The Oklahoma Road Middle School drama club will be serving mystery and mayhem with spaghetti and meatballs in the cafeteria tonight and tomorrow evening.
In this dinner theater, the menu is Italian and the show is slightly slapstick. The cast doubles as the wait staff and promises to draw the audience into Who Poisoned His Meatball? - an interactive murder mystery by Craig Sodaro. The club chose the two-act play for its dramatic debut and selected dinner fare that would complement the plot.
At intermission, everyone will have a chance to solve the mystery. The first to identify the villain wins a gift certificate to a popular Italian restaurant near the Eldersburg school. The cast includes several suspects, including a snoopy reporter with a hidden camera, a starving artist and the victim's meddlesome mother-in-law.
"I don't think anybody will be able to guess," said Anthony Baker, who plays the victim, Nero Sharpe. "I like being in front of large groups, and I love my character."
Anthony, whose stage experience is limited to a vocal solo in elementary school, said he really gets into his pompous character.
To give the show a local flavor, Anthony made Nero the richest man in Eldersburg, and he mentions in an aside that Nero wears only "et tu brute" after-shave. Nero's dinner date, Arlene D'Amore, spends most of the show tossing her lime green boa over her shoulder and spilling office secrets.
Dressed in a black top hat and leather jacket, Katie Dell plays house manager and master of ceremonies.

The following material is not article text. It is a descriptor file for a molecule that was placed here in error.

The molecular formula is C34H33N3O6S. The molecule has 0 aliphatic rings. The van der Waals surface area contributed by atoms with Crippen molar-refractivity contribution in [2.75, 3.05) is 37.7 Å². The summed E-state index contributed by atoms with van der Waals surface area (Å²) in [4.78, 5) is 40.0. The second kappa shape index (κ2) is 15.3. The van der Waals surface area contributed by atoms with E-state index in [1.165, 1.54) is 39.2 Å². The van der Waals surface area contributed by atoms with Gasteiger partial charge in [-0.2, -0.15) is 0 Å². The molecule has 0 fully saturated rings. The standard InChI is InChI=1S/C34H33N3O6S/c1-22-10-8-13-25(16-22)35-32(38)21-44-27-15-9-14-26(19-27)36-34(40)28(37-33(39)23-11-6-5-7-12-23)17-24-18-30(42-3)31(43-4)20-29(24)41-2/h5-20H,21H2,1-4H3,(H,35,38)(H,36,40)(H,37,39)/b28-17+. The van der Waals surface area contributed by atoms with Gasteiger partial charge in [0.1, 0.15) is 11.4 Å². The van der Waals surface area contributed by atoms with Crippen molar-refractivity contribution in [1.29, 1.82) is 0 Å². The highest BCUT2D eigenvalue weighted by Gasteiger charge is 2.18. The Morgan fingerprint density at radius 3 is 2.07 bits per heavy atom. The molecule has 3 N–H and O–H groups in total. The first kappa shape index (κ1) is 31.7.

"I really like public speaking," she said. "Besides, this is a good cause."
Proceeds will go to the school's computer lab, the cost of which hasn't been estimated.
"We are hoping for a wireless computer lab and laptops that can move all around the school," said Kate Ferguson, director and eighth-grade English teacher.
With all the tickets sold, at $12 each, the show could raise about $2,000 for the computer campaign. A talent show last year added $3,000 to the effort.
Courtney Pugh, who plays a few parts and "always wanted to be an actress," sees the play as means to an end.
"This way I can act and give back to the school," said Courtney, who will be in high school next year. "The lab will be great for the sixth- and seventh-graders. I will come back and see it."
When the villain tries to make a getaway in the final scene, the script calls for a weapon. The director substituted a salad shooter for a fake revolver.
"We were trying for the ridiculous," Ferguson said.
Scandal, divorce, murder and plumbing problems - a malfunctioning garbage disposal - spice up the plot. The show includes miscues, shenanigans and a stage curtain that occasionally sticks.
"Just keep talking until the curtain falls," Ferguson tells the cast.
About 30 students make up the cast and crew. They all helped make the props, backdrop and centerpieces - small Italian flags planted in clay pots decorated with ribbons. The group also put together programs, rehearsed for three months and sold the tickets.
As soon as classes end today, students will transform the school cafeteria into Luigi's Fine Italian Dining. They will reconfigure the tables to offer the best view of the stage. A cardboard archway painted and wrapped in faux grapevines will mark the entry. Dimmed lights will enhance the ambience.
The players left the cooking to the cafeteria's regular staff. While the audience dines on platefuls of pasta topped with tomato sauce and meatballs, Luigi will serve the cast clay and paper replicas of the entree. The ersatz salad and the laminated menus came from the same stock of dark green paper.
"This is a real collaborative effort," Ferguson said.